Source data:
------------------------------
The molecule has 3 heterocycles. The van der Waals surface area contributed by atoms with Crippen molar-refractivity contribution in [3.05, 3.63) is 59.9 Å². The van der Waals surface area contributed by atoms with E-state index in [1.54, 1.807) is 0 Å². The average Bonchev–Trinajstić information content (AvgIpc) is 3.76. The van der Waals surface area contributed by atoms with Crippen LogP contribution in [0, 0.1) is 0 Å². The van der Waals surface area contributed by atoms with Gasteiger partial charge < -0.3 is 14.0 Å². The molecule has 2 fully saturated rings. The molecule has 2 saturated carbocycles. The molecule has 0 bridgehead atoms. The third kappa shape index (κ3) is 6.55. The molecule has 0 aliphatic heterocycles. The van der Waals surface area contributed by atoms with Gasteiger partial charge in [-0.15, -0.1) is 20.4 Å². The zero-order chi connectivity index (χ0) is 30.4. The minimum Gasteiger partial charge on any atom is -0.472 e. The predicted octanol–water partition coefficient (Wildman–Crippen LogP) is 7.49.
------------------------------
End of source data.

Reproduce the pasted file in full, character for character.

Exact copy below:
The molecule has 3 heterocycles. The van der Waals surface area contributed by atoms with Crippen molar-refractivity contribution in [3.05, 3.63) is 59.9 Å². The van der Waals surface area contributed by atoms with E-state index in [1.54, 1.807) is 0 Å². The average Bonchev–Trinajstić information content (AvgIpc) is 3.76. The van der Waals surface area contributed by atoms with Crippen LogP contribution in [0, 0.1) is 0 Å². The van der Waals surface area contributed by atoms with Gasteiger partial charge < -0.3 is 14.0 Å². The molecule has 2 fully saturated rings. The molecule has 2 saturated carbocycles. The molecule has 0 bridgehead atoms. The third kappa shape index (κ3) is 6.55. The molecule has 0 aliphatic heterocycles. The van der Waals surface area contributed by atoms with Gasteiger partial charge in [-0.15, -0.1) is 20.4 Å². The zero-order chi connectivity index (χ0) is 30.4. The minimum Gasteiger partial charge on any atom is -0.472 e. The predicted octanol–water partition coefficient (Wildman–Crippen LogP) is 7.49.